The courses at club nationals are suppose to be set slightly easier because the level of racing is suppose to be lower.

During course inspection I noticed that the top few gates were reasonably offset, which meant skating and pushing wouldn’t be too comfortable. At the top of the course there was a diagonal hairpin but it was set with plenty of room. This meant you could drive through it with relative ease.

The middle section had a nice rhythmical set of offset turns that led into a verticali. There was a roller just before the verticali, which meant that most racers got air going into the final part of the course. After the verticali there were a few slightly tight turns to the finish line.

Run 1

I went into the first run full of confidence. I’ve been training well recently and I felt this race could be a chance to put down a good result.

I angled my skis wide in the starting area so that I could get a bit of height before the first turn. I then pulled my body through the starting wand and tried to attack the first few turns . I felt my pushes from the first to the third gate were reasonably good which gave me confidence through the rest of the course.

I had a slight wobble through the top hairpin, but because it was set with plenty of space, it didn’t affect my run too much. I kind of coasted through the mid section without much intensity, but I skied some clean turns.

Even though I knew what was coming, it was still a slight surprise to take a bit of air through the last stage of the course. I then managed to glide through the last few tight turns.

One of the top racers was a late entry so the usual taking of the lead with my high seed points didn’t happen this time. However, once I watched a few of my teammates I was happy that I put down a clean run.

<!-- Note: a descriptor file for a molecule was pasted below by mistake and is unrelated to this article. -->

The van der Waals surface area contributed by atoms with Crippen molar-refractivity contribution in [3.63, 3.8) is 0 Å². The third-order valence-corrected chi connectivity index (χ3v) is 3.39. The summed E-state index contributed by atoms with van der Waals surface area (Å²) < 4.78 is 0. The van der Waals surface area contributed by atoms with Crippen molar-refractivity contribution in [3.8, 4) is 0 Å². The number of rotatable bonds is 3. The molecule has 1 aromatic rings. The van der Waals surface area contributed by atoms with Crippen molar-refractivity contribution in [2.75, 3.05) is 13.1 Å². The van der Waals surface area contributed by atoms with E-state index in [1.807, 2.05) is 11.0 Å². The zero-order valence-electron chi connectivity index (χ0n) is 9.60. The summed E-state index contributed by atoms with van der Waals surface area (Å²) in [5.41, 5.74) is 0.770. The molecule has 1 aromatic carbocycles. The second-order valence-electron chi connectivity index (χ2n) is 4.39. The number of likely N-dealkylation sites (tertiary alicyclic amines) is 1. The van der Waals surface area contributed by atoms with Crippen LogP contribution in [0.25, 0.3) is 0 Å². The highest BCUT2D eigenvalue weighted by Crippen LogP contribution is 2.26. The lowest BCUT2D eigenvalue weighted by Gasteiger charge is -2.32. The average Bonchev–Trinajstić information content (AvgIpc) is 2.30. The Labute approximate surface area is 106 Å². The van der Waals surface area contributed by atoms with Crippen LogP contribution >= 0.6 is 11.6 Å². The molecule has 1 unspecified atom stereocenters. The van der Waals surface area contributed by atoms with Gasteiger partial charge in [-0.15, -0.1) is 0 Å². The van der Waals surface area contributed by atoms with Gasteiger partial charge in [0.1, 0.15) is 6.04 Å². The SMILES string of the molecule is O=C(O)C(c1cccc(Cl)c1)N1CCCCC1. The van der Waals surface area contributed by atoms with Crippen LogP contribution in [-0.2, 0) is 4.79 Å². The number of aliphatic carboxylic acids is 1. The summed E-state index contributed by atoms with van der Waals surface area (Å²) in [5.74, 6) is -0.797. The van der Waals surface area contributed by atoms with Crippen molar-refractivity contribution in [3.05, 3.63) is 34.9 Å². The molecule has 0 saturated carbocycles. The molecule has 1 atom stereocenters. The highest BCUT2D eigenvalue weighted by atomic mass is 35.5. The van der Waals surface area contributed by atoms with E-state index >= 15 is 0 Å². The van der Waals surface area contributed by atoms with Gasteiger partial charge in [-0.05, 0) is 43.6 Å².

I was in 16h place overall and sixth in my age category. Even though this was a club national there were a lot more better ranked skiers entered this time, so I was still happy with my placing.

Run 2

The luxury of the club national format is that there are no surprises. Skiing the same course for the whole day gives you great confidence.

I threw my body through the first set of turns but I slightly over turned the top hairpin. In my mind I knew I made a mistake, so this made me more aggressive through the rest of the course.

It was a faster time but I knew there was more time to shave off going into the last run. A few more racers had better times which meant I slipped back to 19th overall but I was still sixth in my age group.

Run 3 

The last run we have to go down in fastest time order. I was in between two teammates who have beaten me all season, so I was given more confidence with my performance.

I misplaced a push going into the first gate, which made me up the aggression to recover from that mistake. I moved my body forward through the turn a lot more, which made me a lot faster through the middle section.

I didn’t get as much height on the bump this time, which meant the landing was a lot quicker than my previous runs.

I glided through the bottom few tight turns and reached for the finish line. I shaved over a tenth of a second off my fastest time.